Having to register as a sex offender in California can seriously and permanently impact your life. Under Megan's Law, authorities notify the public of the addresses and the crimes of people who have been convicted of certain sex offenses. California has been one of only four states to require lifetime registration of sex offenders, alongside Alabama, South Carolina, and Florida. However, by 2021, 90% of California's sex offenders will no longer have to register as sex offenders for life.
On October 6, 2017, Governor Jerry Brown signed into law California State Senate Bill 384 (SB 384), which will implement a three-tiered sex offender registration system in California. This law differentiates sex offenses by the severity of the crime. The law will not go into effect until January 1, 2021.
Beginning on January 1, 2021, the California Department of Justice will begin to determine the tier status of registrants. In July of 2021, Tier 1 and Tier 2 registrants who meet their mandatory minimum requirements will be able to petition the superior court in their county of residence to remove their names from the sex offender registry.
Tier placement is determined by the criteria outlined in Penal Code 290. Many of the registration requirements will change on a case-by-case basis and will be subject to the evaluation of a judge. The severity of the crime and the number of offenses will be important criteria for deciding which tier best suits which conviction.
Tier 1 requires registration as a sex offender for 10 years, or 5 years for minors. Beginning July 1 of 2021, if you have served the minimum 10 year requirement, you will be able to petition for removal from sex offender registry.
Tier 1 encompasses all misdemeanor sex offenses and some non-violent felony sex offenses. Tier 1 crimes include but are not limited to: indecent exposure (Penal Code 314), misdemeanor child pornography (Penal Code 311.1), misdemeanor oral copulation (Penal Code 288a), and misdemeanor sexual battery (Penal Code 243.4).
Tier 2 requires registration as a sex offender for 20 years, or 10 years for minors. Beginning July 1 of 2021, if you have served the minimum 20 year requirement, you will be able to petition for removal from sex offender registry.
Tier 2 encompasses mid-level felonies that are excluded from Tier 1 and Tier 3. Tier 2 crimes include but are not limited to: sex acts with those unable to consent (Penal Code 261), incest (Penal Code 285), oral copulation (Penal Code 288a), acts of penetration with a foreign object (Penal Code 289), and annoying a child on a repeated basis (Penal Code 647.6).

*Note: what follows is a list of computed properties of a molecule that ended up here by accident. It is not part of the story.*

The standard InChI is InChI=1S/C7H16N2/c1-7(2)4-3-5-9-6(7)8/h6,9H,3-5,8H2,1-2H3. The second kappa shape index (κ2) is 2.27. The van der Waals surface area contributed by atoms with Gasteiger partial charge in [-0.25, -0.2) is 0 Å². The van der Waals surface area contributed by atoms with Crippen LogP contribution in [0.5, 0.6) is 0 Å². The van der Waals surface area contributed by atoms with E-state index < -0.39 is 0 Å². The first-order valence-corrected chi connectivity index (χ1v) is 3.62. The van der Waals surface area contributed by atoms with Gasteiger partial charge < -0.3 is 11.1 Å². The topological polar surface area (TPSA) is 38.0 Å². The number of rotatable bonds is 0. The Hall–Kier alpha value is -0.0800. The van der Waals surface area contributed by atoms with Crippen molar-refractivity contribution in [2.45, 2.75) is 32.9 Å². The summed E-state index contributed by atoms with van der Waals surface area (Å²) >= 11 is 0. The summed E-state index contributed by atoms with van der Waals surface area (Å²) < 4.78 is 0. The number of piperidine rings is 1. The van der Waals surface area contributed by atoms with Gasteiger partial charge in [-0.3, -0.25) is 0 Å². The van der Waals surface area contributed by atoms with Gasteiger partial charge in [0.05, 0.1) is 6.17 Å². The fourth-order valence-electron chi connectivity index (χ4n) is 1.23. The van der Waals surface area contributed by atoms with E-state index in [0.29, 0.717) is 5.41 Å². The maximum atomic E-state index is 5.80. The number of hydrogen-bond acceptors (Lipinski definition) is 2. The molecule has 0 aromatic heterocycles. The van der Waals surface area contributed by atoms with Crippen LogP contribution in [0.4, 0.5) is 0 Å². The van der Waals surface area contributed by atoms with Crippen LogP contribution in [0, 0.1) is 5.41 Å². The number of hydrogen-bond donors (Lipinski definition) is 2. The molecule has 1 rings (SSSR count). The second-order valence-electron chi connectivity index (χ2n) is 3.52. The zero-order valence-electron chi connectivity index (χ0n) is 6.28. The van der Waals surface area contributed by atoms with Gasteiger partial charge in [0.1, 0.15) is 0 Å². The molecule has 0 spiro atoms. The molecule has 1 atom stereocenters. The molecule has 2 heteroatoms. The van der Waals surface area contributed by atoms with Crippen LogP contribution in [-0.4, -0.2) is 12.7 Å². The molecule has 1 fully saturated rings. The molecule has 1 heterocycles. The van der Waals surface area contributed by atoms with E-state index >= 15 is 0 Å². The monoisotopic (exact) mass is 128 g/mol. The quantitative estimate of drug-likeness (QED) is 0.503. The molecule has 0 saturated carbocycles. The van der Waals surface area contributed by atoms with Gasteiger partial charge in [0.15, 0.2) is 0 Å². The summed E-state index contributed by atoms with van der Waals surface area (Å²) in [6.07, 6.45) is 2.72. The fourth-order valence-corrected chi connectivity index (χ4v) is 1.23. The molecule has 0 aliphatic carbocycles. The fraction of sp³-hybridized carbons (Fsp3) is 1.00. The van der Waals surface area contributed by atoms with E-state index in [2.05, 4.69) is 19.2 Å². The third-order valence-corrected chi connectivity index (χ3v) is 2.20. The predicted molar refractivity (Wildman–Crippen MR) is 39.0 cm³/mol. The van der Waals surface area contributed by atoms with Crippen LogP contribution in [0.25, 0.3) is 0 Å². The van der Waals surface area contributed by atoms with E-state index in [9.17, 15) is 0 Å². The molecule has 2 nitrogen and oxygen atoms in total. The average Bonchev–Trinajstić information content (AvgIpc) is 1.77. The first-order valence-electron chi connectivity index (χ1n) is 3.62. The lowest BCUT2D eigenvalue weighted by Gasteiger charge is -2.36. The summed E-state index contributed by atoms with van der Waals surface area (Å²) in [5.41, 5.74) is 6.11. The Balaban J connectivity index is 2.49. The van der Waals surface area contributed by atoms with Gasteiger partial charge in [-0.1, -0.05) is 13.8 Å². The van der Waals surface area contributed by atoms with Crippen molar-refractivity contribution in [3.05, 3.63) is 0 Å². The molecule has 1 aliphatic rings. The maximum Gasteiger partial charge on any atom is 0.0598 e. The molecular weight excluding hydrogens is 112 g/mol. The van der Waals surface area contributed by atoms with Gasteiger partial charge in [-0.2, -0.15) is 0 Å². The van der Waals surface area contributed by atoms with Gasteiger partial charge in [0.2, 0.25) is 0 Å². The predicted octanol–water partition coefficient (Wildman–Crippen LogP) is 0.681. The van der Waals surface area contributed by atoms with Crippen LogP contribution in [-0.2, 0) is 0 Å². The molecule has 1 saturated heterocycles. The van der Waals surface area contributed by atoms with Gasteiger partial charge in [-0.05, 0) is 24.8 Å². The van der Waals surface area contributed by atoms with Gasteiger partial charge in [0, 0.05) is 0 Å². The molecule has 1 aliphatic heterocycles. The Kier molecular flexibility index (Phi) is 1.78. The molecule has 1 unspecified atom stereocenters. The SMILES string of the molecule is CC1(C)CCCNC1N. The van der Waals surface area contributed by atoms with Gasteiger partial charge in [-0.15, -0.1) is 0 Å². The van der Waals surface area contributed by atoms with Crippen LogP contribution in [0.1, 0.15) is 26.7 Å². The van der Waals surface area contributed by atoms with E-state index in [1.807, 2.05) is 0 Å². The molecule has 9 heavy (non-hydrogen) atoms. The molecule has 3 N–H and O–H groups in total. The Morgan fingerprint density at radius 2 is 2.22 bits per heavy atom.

Tier 3 requires registration as a sex offender for life. If you are convicted of a Tier 3 crime, you are not eligible to petition the court for removal from the sex offender registry.
Tier 3 encompasses allegedly more serious sex offenses. These include but are not limited to: child pornography (Penal Code 311.1), pimping and pandering of a minor (Penal Code 266h), and many cases of rape (Penal Code 261).
Megan's Law Website
Tier 1 offenders will not be posted to the Megan's Law website unless Tier 1 offenders pose a specific and demonstrable threat to a community. However, Tier 2 and Tier 3 offenders will be posted to the website.
Registrants may apply for exclusion from the Megan's Law website if he or she has completed their required probation, and if he or she has not engaged in incest, oral copulation, or forced penetration.
Petition for Termination
On or after July 1, 2021, registrants who meet the mandated minimum requirements may petition the superior court in the county in which they reside. That superior court where the registrant files is responsible for either granting or denying termination of one's name on the sex offender registry. If denied, registrants must wait one year before they can re-submit their petition for termination from the registry.
Have you been accused of a sex offense? Protect your rights and your freedom. Contact criminal defense attorney Seth P. Chazin online or call immediately at 1-800-499-9902 to start planning your defense strategy for your federal case.